I thought I’d told it all, but yesterday when I was doing an all-day sit at the Hazy Moon, I remembered something. Without realizing it, I began this recollection on February 24, which would have been Maezumi Roshi’s 77th birthday. I decided to add this benediction, with a smile.
Coming softly down the carpeted stairs on the last morning of sesshin, she saw Roshi and his attendant having tea, the way they did every morning when she passed by. This time, Roshi asked her to join them. He introduced her.
She’s been having her own business for over 15 years, but she can’t be over 16 herself! He laughed at his own flattery.
Actually, today is my 37th birthday, she said.
Why would you want to spend it here? His smile spread.
I was hoping not to meet you, she said, letting the truth be playful for a change.
Then let me write you something. And come to see me before you leave.
After the morning sitting and the work period and the closing remarks, she came to see him, giddy to be finished and facing only the full blue sky of a return flight to Texas.
He sat in his study, behind a deep wooden desk made serious with the surrounding stacks of papers and books. Looking up, unshaven, he handed her a square flat package wrapped in sturdy rice paper. When she unwrapped it she saw that, to Roshi, writing meant calligraphy. The bold black strokes danced down an ivory bristol board.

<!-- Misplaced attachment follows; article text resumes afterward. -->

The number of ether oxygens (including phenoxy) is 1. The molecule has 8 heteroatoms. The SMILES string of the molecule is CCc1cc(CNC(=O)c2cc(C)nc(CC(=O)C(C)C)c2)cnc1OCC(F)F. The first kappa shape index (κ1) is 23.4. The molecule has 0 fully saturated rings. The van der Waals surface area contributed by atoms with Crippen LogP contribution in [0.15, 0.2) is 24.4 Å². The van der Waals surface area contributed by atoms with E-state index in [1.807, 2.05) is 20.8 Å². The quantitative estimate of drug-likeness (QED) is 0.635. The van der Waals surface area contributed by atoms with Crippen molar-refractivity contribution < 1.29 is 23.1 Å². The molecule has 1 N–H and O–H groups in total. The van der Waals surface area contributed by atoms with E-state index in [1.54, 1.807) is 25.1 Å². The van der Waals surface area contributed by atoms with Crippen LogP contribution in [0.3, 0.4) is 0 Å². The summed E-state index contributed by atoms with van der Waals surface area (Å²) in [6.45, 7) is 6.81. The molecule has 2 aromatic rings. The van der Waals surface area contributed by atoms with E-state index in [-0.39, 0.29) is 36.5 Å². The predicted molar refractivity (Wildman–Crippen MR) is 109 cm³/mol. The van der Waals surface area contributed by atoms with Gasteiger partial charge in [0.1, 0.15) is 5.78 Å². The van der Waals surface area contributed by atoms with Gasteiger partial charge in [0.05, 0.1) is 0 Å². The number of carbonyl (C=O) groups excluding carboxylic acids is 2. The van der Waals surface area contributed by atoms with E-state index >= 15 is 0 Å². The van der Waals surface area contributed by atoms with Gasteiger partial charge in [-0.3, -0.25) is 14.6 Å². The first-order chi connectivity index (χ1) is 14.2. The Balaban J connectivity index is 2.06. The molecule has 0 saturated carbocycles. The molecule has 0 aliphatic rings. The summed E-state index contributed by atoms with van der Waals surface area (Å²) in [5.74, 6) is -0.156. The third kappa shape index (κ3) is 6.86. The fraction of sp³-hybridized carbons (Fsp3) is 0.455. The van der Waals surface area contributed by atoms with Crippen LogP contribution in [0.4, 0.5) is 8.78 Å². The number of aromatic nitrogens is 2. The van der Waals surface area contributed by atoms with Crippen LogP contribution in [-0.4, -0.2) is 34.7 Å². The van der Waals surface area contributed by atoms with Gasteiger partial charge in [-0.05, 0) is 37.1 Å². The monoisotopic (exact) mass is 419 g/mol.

Let me read it to you, he said as he came forward. Congratulations on the anniversary of your birth September 26, 1993. He pointed to two large characters stacked on the right side. Spring and fall.
Do you want to see my inspiration, he asked, pulling a leather bound volume from the bookshelf. He turned to a page, pointing at the last two lines.
She read to herself: No matter how much the spring wind loves the peach blossoms, they still fall.
Do you know what it means? he quizzed. She shook her head no, but she knew without knowing. He had seen through her all along.
That would be 1956, then, the year you were born? He scratched his stubble and she nodded.
That was the year I came to America, he said.
They hugged then, a full familiar embrace, and she ran to catch the ride that would take her home.
Happy birthday, Roshi. Happy birthday, Everyone. It’s always a good day to be born.